In December 1981, Edward McNamara got his day in court. He was a good and loving parent, McNamara argued; he was able to care for this baby, she was biologically his child, and the county ought not to be able to terminate his parental rights simply because the mother wanted the child placed out for adoption. But Baby Girl M had by that time been living for four months in the Moses house, and when the trial judge finally issued her opinion in February 1982, she ruled that the baby was already "bonded" -- that it was, in the legal language that was to confront Edward McNamara for the next seven years, in the "best interests of the child" to leave the baby with the people a county bureaucracy had effectively turned into her parents.
Robert and P.J. Moses had for six months worked hard at a careful kind of feeling toward this baby, they say; they had never decorated a room for her and had told their friends they wanted no baby shower. Now, by judicial order, Edward McNamara's parental rights had been terminated -- and the baby shower plans began. "The day of the baby shower, we get a phone call that he's appealed," P.J. Moses says. "And we said, 'What do you mean, appealed?' "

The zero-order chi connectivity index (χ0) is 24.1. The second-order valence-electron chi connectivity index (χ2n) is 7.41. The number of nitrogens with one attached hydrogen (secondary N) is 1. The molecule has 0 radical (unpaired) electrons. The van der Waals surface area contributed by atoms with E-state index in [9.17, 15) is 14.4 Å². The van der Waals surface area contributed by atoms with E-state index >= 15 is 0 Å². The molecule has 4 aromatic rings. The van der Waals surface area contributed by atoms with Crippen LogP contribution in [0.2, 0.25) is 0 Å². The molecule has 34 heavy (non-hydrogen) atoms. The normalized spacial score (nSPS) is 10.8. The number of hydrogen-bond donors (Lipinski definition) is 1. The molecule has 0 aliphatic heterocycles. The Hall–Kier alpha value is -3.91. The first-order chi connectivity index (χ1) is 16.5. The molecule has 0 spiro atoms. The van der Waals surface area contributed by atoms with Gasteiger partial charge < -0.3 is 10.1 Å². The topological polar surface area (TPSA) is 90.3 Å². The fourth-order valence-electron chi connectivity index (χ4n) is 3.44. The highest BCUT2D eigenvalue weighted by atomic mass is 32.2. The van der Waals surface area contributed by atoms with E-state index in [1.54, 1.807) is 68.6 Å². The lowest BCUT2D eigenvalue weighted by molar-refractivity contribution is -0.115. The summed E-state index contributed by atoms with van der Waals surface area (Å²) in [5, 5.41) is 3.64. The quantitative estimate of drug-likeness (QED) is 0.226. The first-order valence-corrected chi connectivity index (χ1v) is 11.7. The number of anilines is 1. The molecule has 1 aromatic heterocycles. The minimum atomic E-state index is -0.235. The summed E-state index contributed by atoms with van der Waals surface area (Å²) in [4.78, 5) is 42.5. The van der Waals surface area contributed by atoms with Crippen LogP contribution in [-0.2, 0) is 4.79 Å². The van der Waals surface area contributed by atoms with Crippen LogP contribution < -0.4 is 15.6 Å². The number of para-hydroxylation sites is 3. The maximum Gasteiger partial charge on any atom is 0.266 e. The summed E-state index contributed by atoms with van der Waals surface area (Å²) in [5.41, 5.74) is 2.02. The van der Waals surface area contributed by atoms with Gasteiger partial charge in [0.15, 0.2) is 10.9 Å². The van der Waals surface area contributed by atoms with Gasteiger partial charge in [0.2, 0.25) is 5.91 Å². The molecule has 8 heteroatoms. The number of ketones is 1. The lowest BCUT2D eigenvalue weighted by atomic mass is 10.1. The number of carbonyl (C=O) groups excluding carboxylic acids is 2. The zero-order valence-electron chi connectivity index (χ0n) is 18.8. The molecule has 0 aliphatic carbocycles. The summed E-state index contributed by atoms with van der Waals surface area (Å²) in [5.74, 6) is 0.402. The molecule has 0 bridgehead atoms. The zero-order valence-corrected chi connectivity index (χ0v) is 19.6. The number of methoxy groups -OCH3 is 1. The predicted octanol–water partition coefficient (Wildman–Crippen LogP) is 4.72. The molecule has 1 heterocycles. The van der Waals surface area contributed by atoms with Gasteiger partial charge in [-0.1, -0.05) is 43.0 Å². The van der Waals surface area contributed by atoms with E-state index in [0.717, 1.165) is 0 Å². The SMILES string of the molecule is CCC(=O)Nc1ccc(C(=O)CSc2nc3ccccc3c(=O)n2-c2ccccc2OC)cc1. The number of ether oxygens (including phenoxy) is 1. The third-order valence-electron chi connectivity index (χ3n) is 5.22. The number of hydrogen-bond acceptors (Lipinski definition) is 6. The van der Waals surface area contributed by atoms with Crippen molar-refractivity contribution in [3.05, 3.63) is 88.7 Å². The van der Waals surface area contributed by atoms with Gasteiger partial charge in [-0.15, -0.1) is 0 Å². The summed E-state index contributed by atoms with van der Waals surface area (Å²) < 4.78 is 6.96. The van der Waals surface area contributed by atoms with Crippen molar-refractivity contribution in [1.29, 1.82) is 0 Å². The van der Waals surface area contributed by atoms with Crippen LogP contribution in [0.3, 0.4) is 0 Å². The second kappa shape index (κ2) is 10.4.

Twenty years ago, the American legal system had a particular and long-established way of thinking about unwed fathers. Unwed fathers ran from paternity suits; unwed fathers were almost by definition ill-suited parents; unwed fathers had no parental rights that permitted them to block adoption or override the wishes of the women who had borne their children. Then in 1972, the U.S. Supreme Court was presented with the dilemma of Peter Stanley, an Illinois man who had fathered three children while living off and on with their mother for 18 years. The couple never married, and when the children's mother died, all three children immediately became wards of the state -- because Stanley, under Illinois law, had no legal parental rights to his own children.